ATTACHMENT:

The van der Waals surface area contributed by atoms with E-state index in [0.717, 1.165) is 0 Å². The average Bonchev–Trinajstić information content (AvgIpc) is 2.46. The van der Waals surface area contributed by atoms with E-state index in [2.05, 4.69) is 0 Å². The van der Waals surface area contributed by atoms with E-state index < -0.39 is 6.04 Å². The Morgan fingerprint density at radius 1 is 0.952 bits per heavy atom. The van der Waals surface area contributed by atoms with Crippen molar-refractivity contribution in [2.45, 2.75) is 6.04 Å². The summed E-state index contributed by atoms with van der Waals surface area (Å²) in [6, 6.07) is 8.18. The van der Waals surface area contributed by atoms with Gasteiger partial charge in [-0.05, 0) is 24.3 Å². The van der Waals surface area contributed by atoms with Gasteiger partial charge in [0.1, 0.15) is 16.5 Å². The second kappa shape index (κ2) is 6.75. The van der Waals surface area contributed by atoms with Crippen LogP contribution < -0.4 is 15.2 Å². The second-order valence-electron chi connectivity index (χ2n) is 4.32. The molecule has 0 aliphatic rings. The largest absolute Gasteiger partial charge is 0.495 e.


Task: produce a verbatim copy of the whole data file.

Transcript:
The van der Waals surface area contributed by atoms with E-state index in [0.717, 1.165) is 0 Å². The average Bonchev–Trinajstić information content (AvgIpc) is 2.46. The van der Waals surface area contributed by atoms with E-state index in [2.05, 4.69) is 0 Å². The van der Waals surface area contributed by atoms with E-state index < -0.39 is 6.04 Å². The Morgan fingerprint density at radius 1 is 0.952 bits per heavy atom. The van der Waals surface area contributed by atoms with Crippen molar-refractivity contribution in [2.45, 2.75) is 6.04 Å². The summed E-state index contributed by atoms with van der Waals surface area (Å²) in [6, 6.07) is 8.18. The van der Waals surface area contributed by atoms with Gasteiger partial charge in [-0.05, 0) is 24.3 Å². The van der Waals surface area contributed by atoms with Gasteiger partial charge in [0.1, 0.15) is 16.5 Å². The second kappa shape index (κ2) is 6.75. The van der Waals surface area contributed by atoms with Crippen LogP contribution < -0.4 is 15.2 Å². The second-order valence-electron chi connectivity index (χ2n) is 4.32. The molecule has 0 aliphatic rings. The largest absolute Gasteiger partial charge is 0.495 e.